A glimpse of the puffins from the blind. The birds moved away from the blinds (really little shacks) when we arrived, but as you'll see from the later pictures they came back. They even came back to prance across the tin roof of the blind while we were in it.

The sounds the birds made were amazing too, although I'm not sure which birds made which noises. If you want to hear what I heard, go to the (Norton of Jonesport, Maine) Puffin Tours of Machias Seal Island page. There is an audio clip that you can click on, and I can tell you that the sounds you'll hear there definitely match the sounds we heard on the island.

The sun finally made an appearance on the trip back. Most of us were inside the boat by that time after being warned that it was likely to get pretty wet in the back of the boat as we sped through the waves. There were two more visual treats as we got closer to Jonesport - a bald eagle, and a seal. What a nice addition to our bird viewing day.

It was low tide when we returned, and what was a shallow ramp from the top of the dock down to the boat was now at a very steep angle. Our captain told us that in the Jonesport harbor area (of the Bay of Fundy) that there is a 14-foot difference in water level between low and high tide. Amazing.

It was warmer under a blue sky when we got back. I had considered driving back to the eastern edge of the state to do a loop ride out of Pembroke that I found in the Maine cycle tours puublication. I didn't really want to spend that much time in the car though, and it was already one in the afternoon, so I just randomly chose a road on the map for an out and back ride. I drove a short way to the east, and left my car in Machias. I then headed down the road leading to Jasper Beach. Funny thing about flat paper maps - they unfortunately give ne no clues as to the riding conditions. The road I chose was hilly but beautiful. I passed some folks working in a yard, and they told me (in what I think of as an old Maine accent) that the road up ahead was very beautiful but very hilly. They went on to say that if I didn't come back out in two hours that they would come and get me! They were just kidding, but I really believe that they would have been happy to drive down the road in thieir pickup to give me a ride back.And they were right about the hills. They had an interesting difference of opinion of the road up ahead. The woman in the group told me that I should ride as far as Fort Henry, that it was hilly after that. One of her companions said "what are you, crazy? There's a steep hill leading down to Fort Henry, and she'll have to ride back up the hill.". I chose to ignore their well-meaning description of the road up ahead, and I kept on riding. And I'm glad I did...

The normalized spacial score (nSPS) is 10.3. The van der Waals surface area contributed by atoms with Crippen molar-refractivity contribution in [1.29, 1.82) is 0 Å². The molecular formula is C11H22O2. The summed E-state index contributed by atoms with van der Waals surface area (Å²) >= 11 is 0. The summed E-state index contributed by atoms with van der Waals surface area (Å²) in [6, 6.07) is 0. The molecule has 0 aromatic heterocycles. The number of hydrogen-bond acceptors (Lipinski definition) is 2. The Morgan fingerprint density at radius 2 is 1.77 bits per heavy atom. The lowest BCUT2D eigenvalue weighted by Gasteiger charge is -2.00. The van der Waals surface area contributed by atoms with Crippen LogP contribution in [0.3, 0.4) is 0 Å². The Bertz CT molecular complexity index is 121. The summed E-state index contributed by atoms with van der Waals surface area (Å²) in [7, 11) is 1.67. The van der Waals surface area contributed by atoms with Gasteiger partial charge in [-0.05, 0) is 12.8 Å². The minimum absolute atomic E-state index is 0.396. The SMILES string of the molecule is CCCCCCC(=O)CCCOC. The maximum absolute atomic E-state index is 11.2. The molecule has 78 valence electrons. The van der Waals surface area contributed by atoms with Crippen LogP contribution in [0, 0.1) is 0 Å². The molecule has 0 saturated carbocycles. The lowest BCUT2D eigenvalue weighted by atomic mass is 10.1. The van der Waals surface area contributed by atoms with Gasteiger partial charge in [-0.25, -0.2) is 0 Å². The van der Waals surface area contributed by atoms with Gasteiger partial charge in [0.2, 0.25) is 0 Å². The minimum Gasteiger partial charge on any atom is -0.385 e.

It was a very pleaant road for riding. Unfortunately soon after I turned back I noticed a dark, dark section of sky, and I started hearing thunder. I was hoping that I'd make it back without getting wet, but it just wasn't to be. I rode through sprinkles, and then as I pulled into the center of Machias the skies just opened up. Luckily, I was right next to a gas station, so I pulled in and stood under the canopy over the pumps until the deluge let up. There was still water streaming down the sides of the road and there was still light rain falling when I got back on my bike to finish the remaining mile back to my car. All things considered I was very, very lucky. I could have easily been a lot wetter than I was.

Tomorrow it's time to head home. Before I head home I'm planning to ride in the morning, but that will depend on whether the rain has moved on by then. Where? I honestly don't know. I'm in Ellsworth tonight, and right now I'm considering heading back to Acadia and doing the Park Loop Road once more. Or I might decide to ride a bit further to the south and west, maybe in the Camden / Rockport / Rockland area. I know it probably makes more sense to ride somewhere new tomorrow, but my riding decision for the day doesn't need to make sense - it only needs to make me happy!

Look closer - the rocks in the background are totally covered with birds!